On the owner/manager side, building staff is also working from home in greater numbers, and property managers will increasingly adopt tools that make their staffs more efficient in a work from home/no-touch environment. For example, our portfolio company Nestio provides software that allows a leasing staff to more effectively manage prospects and remotely execute leases online. Combined with SmartRent's smart lock access system, this enables a property manager or leasing agent to have prospective residents tour the property and even sign a lease — all while the leasing agent works from home.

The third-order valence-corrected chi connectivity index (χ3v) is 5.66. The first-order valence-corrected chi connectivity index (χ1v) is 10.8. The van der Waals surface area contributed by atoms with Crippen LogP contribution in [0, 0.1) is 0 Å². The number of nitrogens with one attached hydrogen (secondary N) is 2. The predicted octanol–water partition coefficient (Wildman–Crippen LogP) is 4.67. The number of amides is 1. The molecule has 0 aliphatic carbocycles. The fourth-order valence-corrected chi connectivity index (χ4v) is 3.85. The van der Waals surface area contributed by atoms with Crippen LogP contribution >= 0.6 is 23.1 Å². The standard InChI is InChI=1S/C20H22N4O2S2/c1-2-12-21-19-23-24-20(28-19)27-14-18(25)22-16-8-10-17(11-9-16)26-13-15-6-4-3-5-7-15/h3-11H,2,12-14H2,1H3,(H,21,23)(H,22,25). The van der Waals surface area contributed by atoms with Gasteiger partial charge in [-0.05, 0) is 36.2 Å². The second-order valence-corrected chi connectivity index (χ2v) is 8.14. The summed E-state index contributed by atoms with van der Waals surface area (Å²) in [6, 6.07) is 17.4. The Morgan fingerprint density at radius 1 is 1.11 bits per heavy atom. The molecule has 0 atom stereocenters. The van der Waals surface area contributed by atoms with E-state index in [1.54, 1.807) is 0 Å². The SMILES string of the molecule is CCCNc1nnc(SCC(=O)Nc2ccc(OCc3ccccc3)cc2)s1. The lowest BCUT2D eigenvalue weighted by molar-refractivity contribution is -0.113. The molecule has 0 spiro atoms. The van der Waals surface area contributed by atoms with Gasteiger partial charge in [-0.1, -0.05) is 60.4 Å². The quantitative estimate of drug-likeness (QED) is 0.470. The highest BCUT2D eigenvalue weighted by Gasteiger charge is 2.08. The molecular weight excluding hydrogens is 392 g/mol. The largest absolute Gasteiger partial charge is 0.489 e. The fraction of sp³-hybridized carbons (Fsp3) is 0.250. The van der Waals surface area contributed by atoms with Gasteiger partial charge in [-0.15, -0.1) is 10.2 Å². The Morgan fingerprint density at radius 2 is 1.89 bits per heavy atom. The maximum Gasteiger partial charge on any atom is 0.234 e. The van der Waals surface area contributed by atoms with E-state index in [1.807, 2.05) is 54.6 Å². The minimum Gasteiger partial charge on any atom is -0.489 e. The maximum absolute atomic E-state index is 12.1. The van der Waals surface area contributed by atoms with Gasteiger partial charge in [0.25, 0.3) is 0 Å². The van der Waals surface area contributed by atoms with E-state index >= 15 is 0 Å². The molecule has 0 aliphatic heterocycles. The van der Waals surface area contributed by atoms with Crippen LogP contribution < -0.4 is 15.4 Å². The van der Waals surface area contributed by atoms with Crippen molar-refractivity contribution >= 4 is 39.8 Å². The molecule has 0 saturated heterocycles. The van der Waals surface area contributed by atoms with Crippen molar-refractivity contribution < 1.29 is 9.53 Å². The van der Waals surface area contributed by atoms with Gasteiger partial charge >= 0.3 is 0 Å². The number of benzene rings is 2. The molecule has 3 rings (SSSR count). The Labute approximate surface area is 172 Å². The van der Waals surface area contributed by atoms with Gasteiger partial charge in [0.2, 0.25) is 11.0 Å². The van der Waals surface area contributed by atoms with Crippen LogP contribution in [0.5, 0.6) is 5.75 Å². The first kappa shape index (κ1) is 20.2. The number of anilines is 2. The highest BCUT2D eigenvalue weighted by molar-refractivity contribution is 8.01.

Gabrielle McMillan

CEO at Equiem

During shelter-in-place orders across the world, we interviewed our clients, landlords and property managers and surveyed our community of 175,000 occupiers to understand how COVID-19 had affected them, and how we could best help them solve their immediate pain points.

From this research, we quickly understood how landlord and occupier needs had changed. And how the underlying "rules of successful proptech firms" had to be rewritten due to the increased prevalence of remote work:

  • First, your product must now be able to provide value to occupiers working remotely, not just those in the building. A significant percentage of occupiers will continue to work from home, even post-lockdown. Platforms whose only interface is within the built environment will struggle with relevance when buildings are empty or half-filled. And when occupiers don't see value in your platform, chances are landlords won't, either.